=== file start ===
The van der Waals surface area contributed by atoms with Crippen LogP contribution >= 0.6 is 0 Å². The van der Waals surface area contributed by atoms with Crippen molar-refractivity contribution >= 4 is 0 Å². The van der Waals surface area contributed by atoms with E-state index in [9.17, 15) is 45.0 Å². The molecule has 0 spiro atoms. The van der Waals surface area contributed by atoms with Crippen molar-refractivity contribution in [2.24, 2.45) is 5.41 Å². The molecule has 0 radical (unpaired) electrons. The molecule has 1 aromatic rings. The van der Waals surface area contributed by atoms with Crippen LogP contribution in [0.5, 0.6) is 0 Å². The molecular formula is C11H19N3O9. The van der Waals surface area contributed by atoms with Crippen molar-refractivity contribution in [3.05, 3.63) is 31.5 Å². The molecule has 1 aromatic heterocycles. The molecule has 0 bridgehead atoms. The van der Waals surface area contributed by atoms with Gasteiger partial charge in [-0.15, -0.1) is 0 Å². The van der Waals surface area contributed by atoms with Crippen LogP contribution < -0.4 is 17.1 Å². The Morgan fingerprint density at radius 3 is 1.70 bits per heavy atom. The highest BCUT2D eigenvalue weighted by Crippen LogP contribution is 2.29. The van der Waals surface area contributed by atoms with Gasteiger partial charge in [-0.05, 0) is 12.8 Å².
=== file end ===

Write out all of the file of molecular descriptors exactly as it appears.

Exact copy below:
The van der Waals surface area contributed by atoms with Crippen LogP contribution >= 0.6 is 0 Å². The van der Waals surface area contributed by atoms with Crippen molar-refractivity contribution >= 4 is 0 Å². The van der Waals surface area contributed by atoms with E-state index in [9.17, 15) is 45.0 Å². The molecule has 0 spiro atoms. The van der Waals surface area contributed by atoms with Crippen molar-refractivity contribution in [2.24, 2.45) is 5.41 Å². The molecule has 0 radical (unpaired) electrons. The molecule has 1 aromatic rings. The van der Waals surface area contributed by atoms with Crippen LogP contribution in [0.5, 0.6) is 0 Å². The molecular formula is C11H19N3O9. The van der Waals surface area contributed by atoms with Crippen molar-refractivity contribution in [3.05, 3.63) is 31.5 Å². The molecule has 1 aromatic heterocycles. The molecule has 0 bridgehead atoms. The van der Waals surface area contributed by atoms with Gasteiger partial charge in [-0.15, -0.1) is 0 Å². The van der Waals surface area contributed by atoms with Crippen LogP contribution < -0.4 is 17.1 Å². The Morgan fingerprint density at radius 3 is 1.70 bits per heavy atom. The highest BCUT2D eigenvalue weighted by Crippen LogP contribution is 2.29. The van der Waals surface area contributed by atoms with Gasteiger partial charge in [-0.05, 0) is 12.8 Å².